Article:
Saturday, June 25, 2011
Showtime by way of Byron.
By Tim David Harvey.
Eighties babies let's take it back. Back to when Gordon Gekko ruled Wall Street and Will Smith was the freshest prince in Bel-Air. Back when the only big three belonged to the high and rising, De La Soul hit 'The Magic Number'. Back when the tricks of Earvin Johnson's trade redefined basketball and gave it a new, world-wider audience. Back when Showtime was Hollywood's main attraction, started by Magic and ended by Los Angeles Laker legend Byron Scott.
Recently Byron Scott was loosely linked with the Lakers head coaching job vacated by legend Phil Jackson and now taken up by former Cleveland Cavalier leader Mike Brown. Cleveland's Scott's team nowadays and as head coach he hopes to blend this years top draft pick Kyle Erving and Los Angeles, local legend Baron Davis into a winner. Now he may not be running things for the Lake Show but he'll always remain Laker family through and through. From the above the rim, high-top fade playing days, to whenever his crouched-down to the hardwood coaching visits STAPLES. Whether wowing Jack Nicholson with his dunks, or sharing laughs with him courtside, this great Scott will always be painted with purple and gold. A brush above the rest, when Byron's fast-paced energy game helped put the 'show' in Showtime he soon filled the sneakers of the departed, nice Norm Nixon, despite some unwelcome, early difficulty.
In the end, it didn't take too long for this incredible Inglewood native to feel right at home in the fabulous Forum, not far from where he grew up. This local hero became a California king during his Los Angeles times. From Morningside High to Arizona Stare college Scott was always moulded to be great. The 6 foot 3 Shooting Guard, selected 4th overall was never meant for the Clippers, or their former home of San Diego. So as Byron changed hands and draft caps from the Clippers to the Lakers he embarked on a dominant decade with L.A's first team before closing out his career in Indiana, Canada and Greece. On his way to starting a successful ten-year plus career on the bench with those New Jersey and Orleans cities and now the Cavs out in Cleveland.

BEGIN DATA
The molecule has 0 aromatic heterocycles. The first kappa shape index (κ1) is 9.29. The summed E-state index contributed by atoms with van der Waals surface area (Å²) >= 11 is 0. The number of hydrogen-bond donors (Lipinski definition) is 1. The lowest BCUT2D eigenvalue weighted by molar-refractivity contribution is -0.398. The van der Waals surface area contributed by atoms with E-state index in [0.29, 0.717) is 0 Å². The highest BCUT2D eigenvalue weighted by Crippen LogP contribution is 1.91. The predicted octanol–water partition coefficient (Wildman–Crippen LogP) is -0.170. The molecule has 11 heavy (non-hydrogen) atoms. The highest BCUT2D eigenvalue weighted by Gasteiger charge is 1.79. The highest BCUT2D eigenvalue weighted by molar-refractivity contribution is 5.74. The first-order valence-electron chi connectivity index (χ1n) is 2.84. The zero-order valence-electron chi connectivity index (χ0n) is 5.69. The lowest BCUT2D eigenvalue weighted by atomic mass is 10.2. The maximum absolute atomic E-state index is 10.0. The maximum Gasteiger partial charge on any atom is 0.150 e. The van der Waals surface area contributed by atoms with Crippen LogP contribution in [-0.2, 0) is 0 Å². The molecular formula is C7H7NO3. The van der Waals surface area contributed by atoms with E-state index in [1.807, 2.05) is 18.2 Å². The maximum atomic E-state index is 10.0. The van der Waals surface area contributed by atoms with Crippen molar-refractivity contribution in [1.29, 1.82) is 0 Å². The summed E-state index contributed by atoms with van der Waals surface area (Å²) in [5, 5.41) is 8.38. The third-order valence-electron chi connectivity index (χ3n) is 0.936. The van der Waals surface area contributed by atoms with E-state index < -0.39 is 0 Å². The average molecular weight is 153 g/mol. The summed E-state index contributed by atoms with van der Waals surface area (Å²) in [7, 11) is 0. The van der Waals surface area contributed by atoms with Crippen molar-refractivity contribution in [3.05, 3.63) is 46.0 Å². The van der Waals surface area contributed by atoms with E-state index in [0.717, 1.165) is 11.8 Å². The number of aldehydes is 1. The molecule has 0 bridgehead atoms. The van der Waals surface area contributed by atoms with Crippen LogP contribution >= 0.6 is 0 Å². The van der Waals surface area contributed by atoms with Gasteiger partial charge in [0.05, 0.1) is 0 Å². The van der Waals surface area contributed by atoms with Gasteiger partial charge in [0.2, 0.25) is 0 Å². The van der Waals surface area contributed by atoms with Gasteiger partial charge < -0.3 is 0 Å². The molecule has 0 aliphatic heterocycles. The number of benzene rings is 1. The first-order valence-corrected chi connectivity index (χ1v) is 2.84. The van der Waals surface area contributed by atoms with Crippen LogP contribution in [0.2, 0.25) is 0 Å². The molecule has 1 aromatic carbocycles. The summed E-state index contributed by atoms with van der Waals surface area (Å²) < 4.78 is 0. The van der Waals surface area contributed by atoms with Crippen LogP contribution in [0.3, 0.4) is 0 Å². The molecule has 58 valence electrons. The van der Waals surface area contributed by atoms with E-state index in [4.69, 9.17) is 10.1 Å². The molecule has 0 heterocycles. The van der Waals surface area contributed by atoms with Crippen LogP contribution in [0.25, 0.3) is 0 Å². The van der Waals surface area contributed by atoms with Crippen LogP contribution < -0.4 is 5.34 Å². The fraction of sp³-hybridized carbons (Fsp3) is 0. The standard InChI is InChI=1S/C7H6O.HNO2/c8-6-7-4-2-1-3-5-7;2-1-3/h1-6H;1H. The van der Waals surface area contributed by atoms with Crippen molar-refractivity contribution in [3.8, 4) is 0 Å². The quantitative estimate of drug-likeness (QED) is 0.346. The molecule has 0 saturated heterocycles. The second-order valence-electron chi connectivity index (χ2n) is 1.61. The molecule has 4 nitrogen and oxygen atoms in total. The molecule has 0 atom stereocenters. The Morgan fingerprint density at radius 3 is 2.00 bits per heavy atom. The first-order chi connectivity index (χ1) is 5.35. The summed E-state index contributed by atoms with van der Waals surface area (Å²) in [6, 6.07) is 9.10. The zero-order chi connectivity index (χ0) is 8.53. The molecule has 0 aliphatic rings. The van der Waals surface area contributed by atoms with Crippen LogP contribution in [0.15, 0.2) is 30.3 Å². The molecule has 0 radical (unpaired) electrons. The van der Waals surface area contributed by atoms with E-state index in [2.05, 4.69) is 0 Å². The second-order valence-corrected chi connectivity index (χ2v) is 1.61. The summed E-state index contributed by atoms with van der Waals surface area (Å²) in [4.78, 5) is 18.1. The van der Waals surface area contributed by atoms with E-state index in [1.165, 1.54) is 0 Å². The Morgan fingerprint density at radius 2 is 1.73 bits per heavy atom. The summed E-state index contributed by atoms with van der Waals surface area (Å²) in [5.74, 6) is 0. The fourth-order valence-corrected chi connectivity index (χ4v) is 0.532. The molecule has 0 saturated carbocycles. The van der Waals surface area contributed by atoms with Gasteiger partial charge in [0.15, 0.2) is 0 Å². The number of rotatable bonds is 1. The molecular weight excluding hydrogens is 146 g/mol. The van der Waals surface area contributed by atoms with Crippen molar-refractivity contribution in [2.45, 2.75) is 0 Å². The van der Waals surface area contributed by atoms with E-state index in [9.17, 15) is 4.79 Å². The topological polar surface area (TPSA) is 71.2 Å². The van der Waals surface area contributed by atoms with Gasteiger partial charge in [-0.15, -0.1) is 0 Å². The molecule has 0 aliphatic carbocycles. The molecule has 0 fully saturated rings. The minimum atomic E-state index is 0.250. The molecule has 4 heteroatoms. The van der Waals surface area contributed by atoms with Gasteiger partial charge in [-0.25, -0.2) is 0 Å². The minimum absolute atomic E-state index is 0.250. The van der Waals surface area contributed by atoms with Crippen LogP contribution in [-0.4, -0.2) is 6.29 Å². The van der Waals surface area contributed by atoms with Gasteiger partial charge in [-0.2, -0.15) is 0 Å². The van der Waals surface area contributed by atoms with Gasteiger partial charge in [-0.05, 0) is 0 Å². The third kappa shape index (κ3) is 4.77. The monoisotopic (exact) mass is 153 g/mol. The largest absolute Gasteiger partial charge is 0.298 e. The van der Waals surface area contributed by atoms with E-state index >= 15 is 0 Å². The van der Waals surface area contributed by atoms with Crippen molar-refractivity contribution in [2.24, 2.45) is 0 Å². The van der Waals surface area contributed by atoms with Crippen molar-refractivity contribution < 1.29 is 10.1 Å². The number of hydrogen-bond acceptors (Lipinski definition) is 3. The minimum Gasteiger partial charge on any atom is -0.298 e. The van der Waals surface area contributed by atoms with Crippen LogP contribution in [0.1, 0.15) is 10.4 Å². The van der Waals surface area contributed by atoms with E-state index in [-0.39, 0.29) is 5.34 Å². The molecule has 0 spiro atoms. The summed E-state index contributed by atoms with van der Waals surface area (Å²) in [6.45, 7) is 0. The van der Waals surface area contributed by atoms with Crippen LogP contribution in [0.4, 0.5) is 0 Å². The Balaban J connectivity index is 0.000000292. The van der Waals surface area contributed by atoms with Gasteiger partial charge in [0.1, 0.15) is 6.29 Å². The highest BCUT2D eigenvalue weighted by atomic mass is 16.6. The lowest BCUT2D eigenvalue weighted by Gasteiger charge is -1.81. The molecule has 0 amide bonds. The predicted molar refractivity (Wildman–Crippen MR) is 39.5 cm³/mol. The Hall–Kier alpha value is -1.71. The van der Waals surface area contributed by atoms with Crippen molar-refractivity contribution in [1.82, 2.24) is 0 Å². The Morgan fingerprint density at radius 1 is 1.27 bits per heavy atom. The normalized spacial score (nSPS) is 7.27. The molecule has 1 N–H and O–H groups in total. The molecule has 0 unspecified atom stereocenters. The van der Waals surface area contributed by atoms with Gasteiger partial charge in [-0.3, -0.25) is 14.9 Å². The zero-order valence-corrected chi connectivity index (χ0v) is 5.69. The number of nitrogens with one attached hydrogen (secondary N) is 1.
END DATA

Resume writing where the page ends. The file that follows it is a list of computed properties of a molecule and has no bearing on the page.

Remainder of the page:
His career amounted to more then just his impressive numbers of 14.1 points, 2.5 assists and 1.1 steal per game. How's three gold championship rings for your inspiration? Now Byron who hit middle-age this year may not make the NBA's top 50 list, but he'd sure round out the first century list of all-time players. Keeping it 100, Scott gave his utmost percentage every game. His energy plays and showmanship helped make Los Angeles basketball the most entertaining brand. No wonder every Hollywood star from Nicholson to movie stuntmen knew what the real show in town was. Going on and on, Scott's dynamo play was the perfect picture for L.A. Just think of Shannon Brown today. Behind the stars, but the most screen-worthy with his highlight plays.
From the dunks to the dimes and the big smiles to the laughs, Byron formed the perfect perimeter and formidable friendship trio with Magic and defensive specialist Michael Cooper. Coop's blocks would give L.A. possession and then Magic would start the Showtime fast break that Scott usually finished...strong. His Dr. J impression being just as good as his Eddie Murphy or Richard Pryor one. Simply put Byron was one of the most refreshing players the league had seen and this underrated legend was also one of it's first most entertaining and exciting, no joke. After Julius, but before Blake, Vince, Kobe or even Michael. Byron made the dunk and energy plays his own, warming up his team before microwaves really hit the market and from Vinnie Johnson and his 'Bad Boy' Pistons to the Larry Bird led Boston Celtics, the friendly Scottie had the power to face all of his foes.
It was criminal that Byron was never selected to an All-Star team, because even on the greatest Laker team of all-time, this cult favourite shone next to all the stars. Sure the Lakers had Magic, Coop the wonderful James Worthy and the all-leading scorer and legend Kareem Abdul-Jabbar but Scott was a big part of the development of the Showtime's dynasty too. The 1980's Lakers would have been nothing without Magic's passes, Cooper's 'D', Worthy's 'Big Game' or cap's Sky-Hook to match, but they'd wouldn't have been much without Scott's play showing up on time either. Byron even returned to L.A. as a veteran in the 1996-97 season, backing up and mentoring Shaquille O'Neal, Kobe Bryant and the other Laker role legends like any great team-mate would.